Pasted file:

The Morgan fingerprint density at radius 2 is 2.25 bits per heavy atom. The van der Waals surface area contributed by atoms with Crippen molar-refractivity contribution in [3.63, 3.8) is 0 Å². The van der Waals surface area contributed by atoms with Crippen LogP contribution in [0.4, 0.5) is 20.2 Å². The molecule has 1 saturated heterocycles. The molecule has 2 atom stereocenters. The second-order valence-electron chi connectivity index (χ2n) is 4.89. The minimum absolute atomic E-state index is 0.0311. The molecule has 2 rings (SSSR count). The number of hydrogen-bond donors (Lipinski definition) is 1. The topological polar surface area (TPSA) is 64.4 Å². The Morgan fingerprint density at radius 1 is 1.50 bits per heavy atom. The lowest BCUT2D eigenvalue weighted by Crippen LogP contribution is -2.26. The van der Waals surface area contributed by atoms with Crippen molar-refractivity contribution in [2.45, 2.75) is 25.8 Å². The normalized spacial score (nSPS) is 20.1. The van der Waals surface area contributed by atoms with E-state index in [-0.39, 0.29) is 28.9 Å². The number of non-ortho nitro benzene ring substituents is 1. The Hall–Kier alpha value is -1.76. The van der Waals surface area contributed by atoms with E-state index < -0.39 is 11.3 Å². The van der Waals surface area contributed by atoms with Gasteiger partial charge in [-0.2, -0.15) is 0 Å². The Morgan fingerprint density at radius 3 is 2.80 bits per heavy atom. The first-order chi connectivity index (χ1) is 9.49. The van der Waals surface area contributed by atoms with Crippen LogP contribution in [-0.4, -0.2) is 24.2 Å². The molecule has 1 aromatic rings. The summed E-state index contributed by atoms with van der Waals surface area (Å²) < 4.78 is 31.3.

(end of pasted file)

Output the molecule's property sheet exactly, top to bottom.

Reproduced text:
The Morgan fingerprint density at radius 2 is 2.25 bits per heavy atom. The van der Waals surface area contributed by atoms with Crippen molar-refractivity contribution in [3.63, 3.8) is 0 Å². The van der Waals surface area contributed by atoms with Crippen LogP contribution in [0.4, 0.5) is 20.2 Å². The molecule has 1 saturated heterocycles. The molecule has 2 atom stereocenters. The second-order valence-electron chi connectivity index (χ2n) is 4.89. The minimum absolute atomic E-state index is 0.0311. The molecule has 2 rings (SSSR count). The number of hydrogen-bond donors (Lipinski definition) is 1. The topological polar surface area (TPSA) is 64.4 Å². The Morgan fingerprint density at radius 1 is 1.50 bits per heavy atom. The lowest BCUT2D eigenvalue weighted by Crippen LogP contribution is -2.26. The van der Waals surface area contributed by atoms with Crippen molar-refractivity contribution in [2.45, 2.75) is 25.8 Å². The normalized spacial score (nSPS) is 20.1. The van der Waals surface area contributed by atoms with E-state index in [-0.39, 0.29) is 28.9 Å². The number of non-ortho nitro benzene ring substituents is 1. The Hall–Kier alpha value is -1.76. The van der Waals surface area contributed by atoms with E-state index < -0.39 is 11.3 Å². The van der Waals surface area contributed by atoms with Gasteiger partial charge in [-0.2, -0.15) is 0 Å². The Morgan fingerprint density at radius 3 is 2.80 bits per heavy atom. The first-order chi connectivity index (χ1) is 9.49. The van der Waals surface area contributed by atoms with Crippen LogP contribution in [-0.4, -0.2) is 24.2 Å². The molecule has 1 aromatic rings. The summed E-state index contributed by atoms with van der Waals surface area (Å²) < 4.78 is 31.3.